Re: Horns

Alan Melia
 

I worked in the same office as some of the BT staff involved in the Goonhilly Telstar project. I believe it was thought in the US that a big dish could not easily be used to track a low orbit sat like Telstar, but we had some of the only experience in the world at the time, having successfully commisioned a bigger dish at Joderall Bank, which could track 90min orbit sats. The Holmdel and Lanion horns were much lighter structures but much lower gain.
 
Yes nearly all the ''aerials'' on the BT tower were of this type and were very much easier to install, and work on than conventional prime focus paraboloids. The easier instal made the road closure much shorter, I believe. and probably less windage?
 
Alan
G3NYK 

----- Original Message -----
Sent: Thursday, January 30, 2020 2:47 PM
Subject: Re: [UKMicrowaves] Horns

Hello Paul,

'... interesting that the higher quality images of the Andover Telstar horn antenna reveal that the reflecting plate you mention may actually be a parabolic surface.  It has always been called a horn but was it really an early offset fed dish?'

Yes, but no, but yes, but no, but yes ... etc! There's a very good Wiki on the the Holmdel Horn Antenna used by Penzias and Wilson in Wikipedia. That article specifically states that the reflector was essentially an offset parabola. My suspicion is that the original designer's thought that they could 'get away' with putting a 45 degree plane reflector on the top of a simple pyramidal horn, but they discovered that currents induced in the edges of the aperture (a problem with any 'simple' horn) resulted in the production of sidelobes, and they used the reflector as a way of focusing the energy. That could be regarded as a form of phase correction for the aperture, but equally, as you say, the antenna could be regarded as an early offset reflector with a screened feed system. If I remember, I'll try to get a copy of the original paper in the Bell System Technical Journal from the IET Library.

Certainly, there is a problem caused by edge currents with simple horns - and I'd include the hoghorn as a 'simple' horn. There are a number of solutions, but for narrowband horns, one of the best approaches was invented(?) by Dick Turrin W2IMU. In this he excited a higher-order waveguide mode, and arranged for that and the original first-order mode to arrive at the edge of the horn 180degrees our of phase, thus cancelling the edge curents. A problem with this is one of construction, as it needs a mode converter to generate the higher order mode. W2IMU used a flare in the waveguide to achieve that. Later work by Potter, in the US, and Skobelev in Russia introduced step changes in the WG to perform the mode conversion, but the principle remains the same. That work has been used by a number of designers, including yours truly , as the basis for the design of feedhorns, often including EM simulation as a method of refining their work.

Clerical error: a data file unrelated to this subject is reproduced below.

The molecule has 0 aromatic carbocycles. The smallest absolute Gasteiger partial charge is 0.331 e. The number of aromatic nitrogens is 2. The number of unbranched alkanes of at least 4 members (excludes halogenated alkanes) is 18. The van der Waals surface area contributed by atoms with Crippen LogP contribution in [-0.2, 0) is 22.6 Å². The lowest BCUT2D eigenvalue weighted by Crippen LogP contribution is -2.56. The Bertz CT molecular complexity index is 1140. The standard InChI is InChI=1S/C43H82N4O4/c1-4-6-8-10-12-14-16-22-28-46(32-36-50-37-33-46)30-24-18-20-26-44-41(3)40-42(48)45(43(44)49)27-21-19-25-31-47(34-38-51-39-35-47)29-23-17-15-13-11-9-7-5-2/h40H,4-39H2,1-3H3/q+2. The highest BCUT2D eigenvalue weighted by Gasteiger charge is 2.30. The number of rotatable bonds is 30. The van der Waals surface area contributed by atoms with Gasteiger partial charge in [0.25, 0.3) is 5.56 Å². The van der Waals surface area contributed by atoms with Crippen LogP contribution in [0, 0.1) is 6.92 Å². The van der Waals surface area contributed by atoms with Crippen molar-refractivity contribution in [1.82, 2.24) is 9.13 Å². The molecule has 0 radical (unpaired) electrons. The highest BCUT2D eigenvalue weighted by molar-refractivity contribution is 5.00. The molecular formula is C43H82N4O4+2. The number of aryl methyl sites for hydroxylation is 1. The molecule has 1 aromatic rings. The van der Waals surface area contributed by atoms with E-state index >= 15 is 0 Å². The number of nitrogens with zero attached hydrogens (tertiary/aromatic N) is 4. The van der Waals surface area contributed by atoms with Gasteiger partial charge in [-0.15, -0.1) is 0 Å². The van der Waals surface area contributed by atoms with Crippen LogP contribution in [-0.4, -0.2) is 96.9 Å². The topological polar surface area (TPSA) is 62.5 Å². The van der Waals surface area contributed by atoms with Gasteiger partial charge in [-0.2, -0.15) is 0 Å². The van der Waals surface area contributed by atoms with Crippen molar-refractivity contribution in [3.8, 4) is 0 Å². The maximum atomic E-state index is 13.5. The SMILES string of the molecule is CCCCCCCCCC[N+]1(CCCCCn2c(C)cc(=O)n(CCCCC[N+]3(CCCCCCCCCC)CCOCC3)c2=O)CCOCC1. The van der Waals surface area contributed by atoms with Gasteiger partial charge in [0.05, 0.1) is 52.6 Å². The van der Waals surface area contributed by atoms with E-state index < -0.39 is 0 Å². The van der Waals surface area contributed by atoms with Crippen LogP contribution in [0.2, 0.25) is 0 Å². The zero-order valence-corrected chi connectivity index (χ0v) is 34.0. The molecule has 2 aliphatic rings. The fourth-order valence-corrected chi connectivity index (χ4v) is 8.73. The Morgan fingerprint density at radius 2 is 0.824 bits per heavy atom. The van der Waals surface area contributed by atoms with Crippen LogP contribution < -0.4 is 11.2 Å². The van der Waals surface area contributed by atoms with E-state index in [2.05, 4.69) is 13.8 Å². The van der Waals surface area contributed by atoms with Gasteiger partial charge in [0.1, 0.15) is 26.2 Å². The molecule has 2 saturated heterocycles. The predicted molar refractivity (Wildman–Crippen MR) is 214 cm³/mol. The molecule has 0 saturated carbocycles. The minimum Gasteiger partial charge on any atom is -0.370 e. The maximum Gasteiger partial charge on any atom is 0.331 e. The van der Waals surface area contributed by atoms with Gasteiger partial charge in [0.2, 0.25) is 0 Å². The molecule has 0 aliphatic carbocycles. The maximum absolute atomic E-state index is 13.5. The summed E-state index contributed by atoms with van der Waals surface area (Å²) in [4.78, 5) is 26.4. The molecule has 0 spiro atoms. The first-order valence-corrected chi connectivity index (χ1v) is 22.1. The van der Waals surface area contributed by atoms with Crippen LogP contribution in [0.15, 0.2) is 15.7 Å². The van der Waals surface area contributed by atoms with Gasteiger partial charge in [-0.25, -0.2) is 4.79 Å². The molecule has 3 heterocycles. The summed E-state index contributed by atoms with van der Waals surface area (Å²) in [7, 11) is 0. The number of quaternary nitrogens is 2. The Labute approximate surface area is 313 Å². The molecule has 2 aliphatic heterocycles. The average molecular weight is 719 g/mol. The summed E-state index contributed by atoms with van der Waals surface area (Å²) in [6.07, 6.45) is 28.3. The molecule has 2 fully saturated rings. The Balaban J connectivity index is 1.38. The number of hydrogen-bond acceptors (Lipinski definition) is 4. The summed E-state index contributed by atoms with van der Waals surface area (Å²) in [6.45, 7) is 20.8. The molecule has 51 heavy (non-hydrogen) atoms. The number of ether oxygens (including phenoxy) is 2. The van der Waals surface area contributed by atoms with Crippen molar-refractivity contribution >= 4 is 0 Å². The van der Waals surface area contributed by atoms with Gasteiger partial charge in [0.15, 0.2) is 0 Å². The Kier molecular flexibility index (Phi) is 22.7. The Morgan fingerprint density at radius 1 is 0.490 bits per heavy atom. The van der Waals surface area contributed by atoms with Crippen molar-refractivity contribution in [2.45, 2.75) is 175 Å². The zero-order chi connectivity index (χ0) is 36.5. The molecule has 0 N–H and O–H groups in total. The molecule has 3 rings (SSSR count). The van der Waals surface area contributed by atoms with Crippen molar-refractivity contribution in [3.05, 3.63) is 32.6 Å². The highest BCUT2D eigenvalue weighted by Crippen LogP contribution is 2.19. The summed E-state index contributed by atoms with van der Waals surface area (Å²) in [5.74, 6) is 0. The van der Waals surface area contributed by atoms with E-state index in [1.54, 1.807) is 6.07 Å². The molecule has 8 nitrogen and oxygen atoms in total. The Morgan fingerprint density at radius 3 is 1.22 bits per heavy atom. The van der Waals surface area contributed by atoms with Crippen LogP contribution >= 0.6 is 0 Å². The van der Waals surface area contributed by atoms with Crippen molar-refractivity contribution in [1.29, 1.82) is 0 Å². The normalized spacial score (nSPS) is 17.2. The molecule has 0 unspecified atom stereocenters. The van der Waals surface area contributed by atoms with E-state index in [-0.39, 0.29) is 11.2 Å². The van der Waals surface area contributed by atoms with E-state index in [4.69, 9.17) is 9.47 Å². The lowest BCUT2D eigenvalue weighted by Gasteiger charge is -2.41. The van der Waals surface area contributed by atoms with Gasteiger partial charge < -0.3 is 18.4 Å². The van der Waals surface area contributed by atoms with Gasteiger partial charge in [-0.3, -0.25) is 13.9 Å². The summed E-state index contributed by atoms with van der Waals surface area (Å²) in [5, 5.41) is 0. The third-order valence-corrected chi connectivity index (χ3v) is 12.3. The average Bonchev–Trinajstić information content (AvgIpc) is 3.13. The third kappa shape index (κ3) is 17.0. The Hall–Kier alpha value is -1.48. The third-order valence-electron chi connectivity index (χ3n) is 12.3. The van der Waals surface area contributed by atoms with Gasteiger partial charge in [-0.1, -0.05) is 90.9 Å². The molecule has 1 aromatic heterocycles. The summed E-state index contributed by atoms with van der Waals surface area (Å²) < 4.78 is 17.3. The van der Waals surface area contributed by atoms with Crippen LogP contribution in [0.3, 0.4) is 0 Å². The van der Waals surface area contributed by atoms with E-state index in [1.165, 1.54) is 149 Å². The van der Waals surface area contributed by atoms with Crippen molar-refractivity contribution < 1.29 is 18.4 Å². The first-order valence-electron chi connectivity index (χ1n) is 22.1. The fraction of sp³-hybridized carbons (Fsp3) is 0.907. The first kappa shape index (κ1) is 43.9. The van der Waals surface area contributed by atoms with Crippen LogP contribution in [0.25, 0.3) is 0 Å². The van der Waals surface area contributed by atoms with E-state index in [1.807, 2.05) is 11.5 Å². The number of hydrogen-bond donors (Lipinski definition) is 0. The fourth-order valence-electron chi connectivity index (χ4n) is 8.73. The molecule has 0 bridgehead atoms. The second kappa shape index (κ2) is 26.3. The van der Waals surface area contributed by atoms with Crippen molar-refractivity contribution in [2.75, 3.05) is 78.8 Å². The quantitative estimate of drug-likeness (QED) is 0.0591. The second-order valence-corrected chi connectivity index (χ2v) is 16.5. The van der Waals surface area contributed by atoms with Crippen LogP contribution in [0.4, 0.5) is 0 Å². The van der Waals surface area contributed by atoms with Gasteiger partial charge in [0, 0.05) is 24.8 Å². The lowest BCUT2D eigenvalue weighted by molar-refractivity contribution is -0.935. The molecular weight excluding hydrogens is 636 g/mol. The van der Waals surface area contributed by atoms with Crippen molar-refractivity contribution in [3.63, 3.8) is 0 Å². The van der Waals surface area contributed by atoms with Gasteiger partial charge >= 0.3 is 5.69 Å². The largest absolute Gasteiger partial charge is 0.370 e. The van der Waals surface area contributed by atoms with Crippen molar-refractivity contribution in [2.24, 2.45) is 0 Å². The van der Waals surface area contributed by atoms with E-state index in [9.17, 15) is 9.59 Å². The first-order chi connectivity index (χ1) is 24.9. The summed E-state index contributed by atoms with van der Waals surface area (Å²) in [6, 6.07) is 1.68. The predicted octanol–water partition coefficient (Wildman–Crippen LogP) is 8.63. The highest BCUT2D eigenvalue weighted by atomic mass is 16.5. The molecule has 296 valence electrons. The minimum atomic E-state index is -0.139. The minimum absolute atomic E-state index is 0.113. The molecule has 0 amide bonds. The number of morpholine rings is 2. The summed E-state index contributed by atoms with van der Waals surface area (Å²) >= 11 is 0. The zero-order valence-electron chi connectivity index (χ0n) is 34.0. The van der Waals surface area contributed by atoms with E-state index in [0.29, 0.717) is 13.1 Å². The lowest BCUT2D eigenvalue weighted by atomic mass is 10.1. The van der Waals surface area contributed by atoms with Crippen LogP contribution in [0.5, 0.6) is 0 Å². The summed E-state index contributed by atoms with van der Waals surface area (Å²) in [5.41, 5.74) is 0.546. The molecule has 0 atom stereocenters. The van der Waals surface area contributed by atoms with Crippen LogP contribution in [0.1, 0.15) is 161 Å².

73 - Oll an gwella

Chris


On 30/01/2020 12:11, Paul Randall G3NJV wrote:
Chris,  interesting that the higher quality images of the Andover Telstar horn antenna reveal that the reflecting plate you mention may actually be a parabolic surface.  It has always been called a horn but was it really an early offset fed dish?



Sent from my Samsung Galaxy smartphone.



-------- Original message --------
From: Chris Bartram G4DGU <chris@...>
Date: 29/01/2020 21:22 (GMT+00:00)
Subject: [UKMicrowaves] Horns

Andy

'I remember some antennas on the larger microwave towers that looked like horns, but mounted vertically, effectively pointing upwards. As far as I could make out, where the mouth would normally be, was a plate at 45 degrees, with the actual aperture on the side at the directly opposite this 45 degree panel, now pointing horizontally.'

You're talking of the 'hoghorn'. That was used in microwave relay systems because of its low sidelobe performance. However, the 'flat panel' wasn't flat. It effectively formed a phase-correcting structure allowing the optimisation of sidelobe performance.

A very large hoghorn was used by Penzias and Wilson in their discovery of the cosmic microwave background.

73

Chris G4DGU

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